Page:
The measures announced by the government on September 14 included removal of single-exposure limit of 20 per cent on foreign portfolio investors for corporate bonds, lowering to one year from three years the minimum maturity on manufacturing firms’ external commercial borrowings (ECBs) of up to $50 million.
RBI needs to ensure stability: Shaktikanta Das
New Delhi: The head of the Reserve Bank of India (RBI) said he would take the steps necessary to maintain financial stability in the country and help create favourable conditions for growth.
India’s economy has grown because of measures such as the nationwide goods and services tax and the insolvency and bankruptcy code that prevents wilful defaulters from bidding for stressed assets, Shaktikanta Das said in his address to an investor roundtable.
The country’s growth story is backed by its strong domestic fundamentals, he said, citing lower inflation.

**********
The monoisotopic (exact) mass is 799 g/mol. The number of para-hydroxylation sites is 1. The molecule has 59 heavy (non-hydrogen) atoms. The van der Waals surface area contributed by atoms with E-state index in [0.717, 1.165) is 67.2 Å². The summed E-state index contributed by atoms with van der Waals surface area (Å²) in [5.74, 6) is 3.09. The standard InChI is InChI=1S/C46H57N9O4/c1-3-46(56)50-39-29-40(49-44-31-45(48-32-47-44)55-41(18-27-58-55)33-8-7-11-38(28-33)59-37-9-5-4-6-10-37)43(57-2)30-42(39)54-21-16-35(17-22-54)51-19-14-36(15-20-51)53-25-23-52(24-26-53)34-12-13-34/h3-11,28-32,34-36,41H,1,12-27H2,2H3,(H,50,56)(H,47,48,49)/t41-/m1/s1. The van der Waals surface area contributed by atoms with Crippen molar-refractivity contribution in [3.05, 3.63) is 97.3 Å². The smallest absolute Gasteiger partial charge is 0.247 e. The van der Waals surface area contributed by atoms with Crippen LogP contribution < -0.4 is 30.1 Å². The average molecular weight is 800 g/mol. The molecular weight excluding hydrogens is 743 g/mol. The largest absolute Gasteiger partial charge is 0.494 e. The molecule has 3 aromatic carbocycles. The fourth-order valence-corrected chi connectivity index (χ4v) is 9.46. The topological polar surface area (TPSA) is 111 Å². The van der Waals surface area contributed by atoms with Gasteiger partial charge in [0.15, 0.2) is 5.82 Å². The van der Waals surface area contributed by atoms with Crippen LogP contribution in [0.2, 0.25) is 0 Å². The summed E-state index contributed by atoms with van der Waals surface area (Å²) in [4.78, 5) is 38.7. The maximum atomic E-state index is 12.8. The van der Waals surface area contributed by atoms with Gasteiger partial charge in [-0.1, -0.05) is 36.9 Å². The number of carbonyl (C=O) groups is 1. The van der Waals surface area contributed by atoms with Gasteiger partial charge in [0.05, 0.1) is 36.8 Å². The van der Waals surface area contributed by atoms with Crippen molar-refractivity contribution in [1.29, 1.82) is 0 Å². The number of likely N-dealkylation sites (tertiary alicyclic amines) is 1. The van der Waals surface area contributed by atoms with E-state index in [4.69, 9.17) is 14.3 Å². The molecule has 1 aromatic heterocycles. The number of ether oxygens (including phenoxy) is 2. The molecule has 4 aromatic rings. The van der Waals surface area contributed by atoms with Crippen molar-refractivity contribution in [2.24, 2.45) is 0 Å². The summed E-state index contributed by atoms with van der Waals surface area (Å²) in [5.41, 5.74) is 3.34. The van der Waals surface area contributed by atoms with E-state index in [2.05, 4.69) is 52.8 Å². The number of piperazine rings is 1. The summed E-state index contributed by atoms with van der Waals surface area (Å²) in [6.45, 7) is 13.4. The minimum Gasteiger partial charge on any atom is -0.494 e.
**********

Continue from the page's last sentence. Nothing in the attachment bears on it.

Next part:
Annual retail inflation rate dropped to an 18-month low of 2.19 per cent in December, strengthening the views of some economists that the central bank could ease monetary policy next month.
India’s top business groups on Thursday urged the central bank to cut its benchmark interest rate by at least half a percentage point and lower the cash reserve ratio it imposes on banks.
The country also needs to watch out for any sudden turbulence in the gloal financial market, Das said.
Centre removes two PNB executive directors for lapses in Rs 13,500-cr fraud